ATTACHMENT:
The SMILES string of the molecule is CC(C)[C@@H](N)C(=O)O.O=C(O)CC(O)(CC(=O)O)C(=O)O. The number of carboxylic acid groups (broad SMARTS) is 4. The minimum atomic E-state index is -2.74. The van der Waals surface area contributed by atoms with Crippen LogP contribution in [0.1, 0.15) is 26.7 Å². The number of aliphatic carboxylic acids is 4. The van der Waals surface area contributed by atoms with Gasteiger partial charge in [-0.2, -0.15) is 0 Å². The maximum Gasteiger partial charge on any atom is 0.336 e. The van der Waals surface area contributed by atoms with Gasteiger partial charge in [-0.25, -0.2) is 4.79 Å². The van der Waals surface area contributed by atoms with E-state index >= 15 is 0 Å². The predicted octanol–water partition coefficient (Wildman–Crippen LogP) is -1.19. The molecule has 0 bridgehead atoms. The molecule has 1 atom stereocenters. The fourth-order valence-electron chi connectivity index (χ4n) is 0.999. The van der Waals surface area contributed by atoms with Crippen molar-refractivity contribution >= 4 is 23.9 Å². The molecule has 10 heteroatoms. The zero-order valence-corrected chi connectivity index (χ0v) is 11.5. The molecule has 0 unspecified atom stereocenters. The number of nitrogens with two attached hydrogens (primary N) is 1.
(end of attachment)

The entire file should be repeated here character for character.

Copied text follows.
The SMILES string of the molecule is CC(C)[C@@H](N)C(=O)O.O=C(O)CC(O)(CC(=O)O)C(=O)O. The number of carboxylic acid groups (broad SMARTS) is 4. The minimum atomic E-state index is -2.74. The van der Waals surface area contributed by atoms with Crippen LogP contribution in [0.1, 0.15) is 26.7 Å². The number of aliphatic carboxylic acids is 4. The van der Waals surface area contributed by atoms with Gasteiger partial charge in [-0.2, -0.15) is 0 Å². The maximum Gasteiger partial charge on any atom is 0.336 e. The van der Waals surface area contributed by atoms with Gasteiger partial charge in [-0.25, -0.2) is 4.79 Å². The van der Waals surface area contributed by atoms with E-state index >= 15 is 0 Å². The predicted octanol–water partition coefficient (Wildman–Crippen LogP) is -1.19. The molecule has 0 bridgehead atoms. The molecule has 1 atom stereocenters. The fourth-order valence-electron chi connectivity index (χ4n) is 0.999. The van der Waals surface area contributed by atoms with Crippen molar-refractivity contribution >= 4 is 23.9 Å². The molecule has 10 heteroatoms. The zero-order valence-corrected chi connectivity index (χ0v) is 11.5. The molecule has 0 unspecified atom stereocenters. The number of nitrogens with two attached hydrogens (primary N) is 1.